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Humber recognizes impact of school support worker strike

Support staff set to hit the picket lines Monday.

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Humber College North Campus Commuter Hub on Oct. 5, 2019. Eli Ridder/TAP

Should the 50,000 school support workers represented by the Canadian Union of Public Employees enter a strike on Monday, Humber College has recognized that there could be some impact on students that have elementary and high school-aged children.

“While Humber classes and operations are scheduled as planned, we understand that students and employees with school-aged children may need to adjust their regular routines,” an email sent out Friday said. The union, known as CUPE, gave notice last week that workers would strike if there was no agreement.

The support staff that CUPE’s Ontario School Board Council of Unions bargaining team represents in negotiations with the province are made up of caretakers, educational assistants, early childhood educators and school office staff. Those education workers walking off the job will cause hundreds of schools to close across the province.

The previous contract agreed between the provincial government and CUPE expired on Aug. 31 and officials were at the bargaining table until last weekend when talks broke off between Queen’s Park, school boards and the unionized workers.

Should these workers hit the picket lines on Monday morning, a possibility that is highly likely at this point, parents will be forced to find childcare — sometimes a costly venture — or take their children to work with them, whether they are in kindergarten or high school.

Humber noted in an email to all students that the first days of the strike “will be challenging as people make alternative child care arrangements” and encouraged those students that will be impacted to communicate with their professors to ensure their academic health.

“As is the case with missing any class, students need to contact their professor and are responsible for speaking with them if they need to request alternative arrangements for completing coursework,” the unsigned email from Humber added.

For students who are at a placement at an impacted primary or secondary school, Humber directs them to speak with their placement advisor or program coordinator, saying that “programs have been working on contingency plans to ensure that your placements are not at risk due to the work stoppage.”

It is not the first time that Humber College and the University of Guelph-Humber has had to deal with the impacts of a strike. A province-wide college faculty strike by OPSEU lasted a historic five weeks and pushed back the semester for college students. Some students protested and others quit as academic life came to a halt for much of October and November of 2017. ■

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Humber monitoring coronavirus outbreak

There are no special actions at this time.

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Humber College said it is monitoring the novel coronavirus outbreak and its “potential impact on the institution” in a statement posted online last week and updated on Monday.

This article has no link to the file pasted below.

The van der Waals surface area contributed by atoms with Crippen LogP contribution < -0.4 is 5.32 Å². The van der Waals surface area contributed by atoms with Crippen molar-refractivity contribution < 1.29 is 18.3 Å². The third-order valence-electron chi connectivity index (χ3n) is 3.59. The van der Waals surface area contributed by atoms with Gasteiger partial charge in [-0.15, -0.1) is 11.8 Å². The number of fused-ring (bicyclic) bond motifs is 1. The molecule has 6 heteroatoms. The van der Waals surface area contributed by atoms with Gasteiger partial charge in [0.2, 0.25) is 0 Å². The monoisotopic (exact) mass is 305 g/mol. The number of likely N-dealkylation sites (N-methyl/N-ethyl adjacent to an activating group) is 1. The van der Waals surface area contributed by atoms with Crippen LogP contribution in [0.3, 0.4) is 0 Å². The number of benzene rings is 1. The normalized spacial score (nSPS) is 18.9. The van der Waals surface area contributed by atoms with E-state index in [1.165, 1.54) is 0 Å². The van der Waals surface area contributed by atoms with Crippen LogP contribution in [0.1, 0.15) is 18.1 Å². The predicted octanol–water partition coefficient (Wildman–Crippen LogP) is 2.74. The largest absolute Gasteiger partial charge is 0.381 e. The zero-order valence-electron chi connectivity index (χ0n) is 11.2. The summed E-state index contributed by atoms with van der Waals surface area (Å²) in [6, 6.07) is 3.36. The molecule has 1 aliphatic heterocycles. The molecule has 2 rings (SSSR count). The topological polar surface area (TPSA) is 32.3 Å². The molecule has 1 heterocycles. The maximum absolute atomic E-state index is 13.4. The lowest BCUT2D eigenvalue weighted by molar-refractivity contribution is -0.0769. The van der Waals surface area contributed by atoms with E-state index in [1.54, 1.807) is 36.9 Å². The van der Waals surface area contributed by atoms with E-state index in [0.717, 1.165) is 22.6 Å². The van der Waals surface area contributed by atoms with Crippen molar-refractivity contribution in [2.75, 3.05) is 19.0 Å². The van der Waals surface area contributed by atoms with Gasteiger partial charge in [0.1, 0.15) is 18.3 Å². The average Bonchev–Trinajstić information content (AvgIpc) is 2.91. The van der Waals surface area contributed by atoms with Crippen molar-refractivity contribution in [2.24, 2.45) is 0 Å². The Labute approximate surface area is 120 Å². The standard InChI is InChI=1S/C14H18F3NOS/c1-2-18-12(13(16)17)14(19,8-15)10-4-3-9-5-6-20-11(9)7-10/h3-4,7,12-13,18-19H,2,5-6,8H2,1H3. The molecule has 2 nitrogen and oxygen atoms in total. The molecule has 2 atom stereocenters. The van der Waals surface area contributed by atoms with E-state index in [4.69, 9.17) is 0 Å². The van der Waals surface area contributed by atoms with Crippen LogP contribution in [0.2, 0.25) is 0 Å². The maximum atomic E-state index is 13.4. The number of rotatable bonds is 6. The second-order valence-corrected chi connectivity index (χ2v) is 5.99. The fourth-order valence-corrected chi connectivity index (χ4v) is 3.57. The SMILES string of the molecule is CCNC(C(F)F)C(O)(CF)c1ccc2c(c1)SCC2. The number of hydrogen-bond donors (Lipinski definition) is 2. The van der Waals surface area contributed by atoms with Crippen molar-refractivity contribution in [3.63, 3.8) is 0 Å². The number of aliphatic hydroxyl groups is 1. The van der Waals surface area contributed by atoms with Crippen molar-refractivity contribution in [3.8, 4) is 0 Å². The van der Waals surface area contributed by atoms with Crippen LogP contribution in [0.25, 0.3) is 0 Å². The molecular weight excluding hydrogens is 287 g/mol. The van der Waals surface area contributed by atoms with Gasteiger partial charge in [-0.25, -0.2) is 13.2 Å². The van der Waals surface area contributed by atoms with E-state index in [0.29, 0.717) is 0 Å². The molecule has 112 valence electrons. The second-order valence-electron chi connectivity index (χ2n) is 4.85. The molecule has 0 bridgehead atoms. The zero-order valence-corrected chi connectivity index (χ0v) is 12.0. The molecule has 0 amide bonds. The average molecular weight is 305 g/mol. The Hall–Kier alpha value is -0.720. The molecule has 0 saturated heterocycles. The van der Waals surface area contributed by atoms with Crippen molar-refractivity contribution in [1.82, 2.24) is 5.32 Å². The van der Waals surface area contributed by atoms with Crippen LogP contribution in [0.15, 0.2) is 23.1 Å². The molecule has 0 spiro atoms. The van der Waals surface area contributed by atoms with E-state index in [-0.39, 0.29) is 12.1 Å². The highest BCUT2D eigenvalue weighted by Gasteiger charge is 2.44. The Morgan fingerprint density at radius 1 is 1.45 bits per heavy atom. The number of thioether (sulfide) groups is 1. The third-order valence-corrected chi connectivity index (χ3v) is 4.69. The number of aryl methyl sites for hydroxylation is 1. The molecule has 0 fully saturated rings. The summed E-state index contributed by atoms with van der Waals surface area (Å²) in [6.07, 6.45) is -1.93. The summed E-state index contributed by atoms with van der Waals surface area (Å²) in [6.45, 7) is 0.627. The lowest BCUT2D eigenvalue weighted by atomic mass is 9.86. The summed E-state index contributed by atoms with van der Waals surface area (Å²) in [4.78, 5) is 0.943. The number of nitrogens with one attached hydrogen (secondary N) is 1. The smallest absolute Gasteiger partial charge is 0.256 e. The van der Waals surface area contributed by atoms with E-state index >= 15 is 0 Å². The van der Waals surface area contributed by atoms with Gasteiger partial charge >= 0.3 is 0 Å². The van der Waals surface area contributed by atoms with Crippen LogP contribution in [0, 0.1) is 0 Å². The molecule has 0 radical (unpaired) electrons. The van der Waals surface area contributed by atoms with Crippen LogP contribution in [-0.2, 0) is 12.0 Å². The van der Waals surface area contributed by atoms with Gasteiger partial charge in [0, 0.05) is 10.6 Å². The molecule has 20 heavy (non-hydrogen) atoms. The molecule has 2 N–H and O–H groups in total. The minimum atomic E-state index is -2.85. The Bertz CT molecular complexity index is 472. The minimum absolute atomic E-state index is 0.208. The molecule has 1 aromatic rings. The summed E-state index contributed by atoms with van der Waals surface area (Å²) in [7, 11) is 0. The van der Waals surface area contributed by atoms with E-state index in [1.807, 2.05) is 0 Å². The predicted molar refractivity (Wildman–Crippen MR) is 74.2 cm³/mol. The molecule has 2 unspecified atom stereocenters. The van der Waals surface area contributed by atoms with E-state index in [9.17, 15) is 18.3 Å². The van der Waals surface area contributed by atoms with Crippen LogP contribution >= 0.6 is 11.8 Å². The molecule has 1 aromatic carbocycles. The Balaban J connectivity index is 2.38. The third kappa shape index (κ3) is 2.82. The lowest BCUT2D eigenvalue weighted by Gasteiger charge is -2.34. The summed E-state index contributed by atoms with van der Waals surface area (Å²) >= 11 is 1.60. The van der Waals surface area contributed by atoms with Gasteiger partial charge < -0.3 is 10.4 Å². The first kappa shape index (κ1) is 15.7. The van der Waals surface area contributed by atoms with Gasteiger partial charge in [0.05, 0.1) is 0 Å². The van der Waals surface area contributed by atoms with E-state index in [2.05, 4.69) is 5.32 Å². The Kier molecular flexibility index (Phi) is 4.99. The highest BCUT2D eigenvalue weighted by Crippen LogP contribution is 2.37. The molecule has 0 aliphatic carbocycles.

Toronto Public Health told the college that “there are no particular actions required” at this time.

A special group tasked with keeping the campus community informed on the latest precautions for the virus has been established, made up of stakeholders from various departments and the University of Guelph-Humber.

Humber points students, staff and faculty to the Ontario Ministry of Health website’s dedicated webpage for updates.

The college’s announcement also asked that those on campus “wash their hands as frequently as possible” due to it being the winter flu season.

As of Tuesday morning in Ontario, there is one confirmed case of the novel coronavirus, one “presumptive” case and 11 cases under investigation. ■

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Nominations open for 2020 IGNITE elections

Nomination packages are due by Feb. 14.

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IGNITE on Tuesday posted details and nomination packages for its 2020 elections on social media, setting up its first ever election without executive positions.

There are 10 positions open for students to run for, all on the Board of Directors.

There are four positions open at North Campus, three seats at Lakeshore, two open at Guelph-Humber and a sole position available at Orangeville.

All nomination packages are due by Feb. 14 and can be filled out on the elections webpage. ■

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Bell Let’s Talk Day coming to Humber

Bell let’s talk day will be coming to Humber on Jan. 29.

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Bell will be bringing their yearly Let’s Talk event to Humber College this week.

Let’s Talk Day is a national day of raising awareness about mental health and furthering the conversation of acceptance, support and to decrease stigma.

The day also encourages the use of various platforms including social media to engage individuals. Bell also donates money to mental health funds based on messages sent throughout the day on their cellular network and social media posts.

Bell will be hosting two events at both Humber North and Lakeshore Campuses on Jan. 29.

The first event will be held at North in the LRC, starting at 10 a.m. and finishing at 12 p.m. The second event will be held at Lakeshore in A170 from 2 p.m. to 4 p.m.

The event is open to both Humber and Guelph-Humber student

Students who wish to contribute to the cause can make a tweet, a social media video, use Bell’s Facebook frame or Snapchat filter and also use the hashtag #BellLet’sTalk on social media. ■

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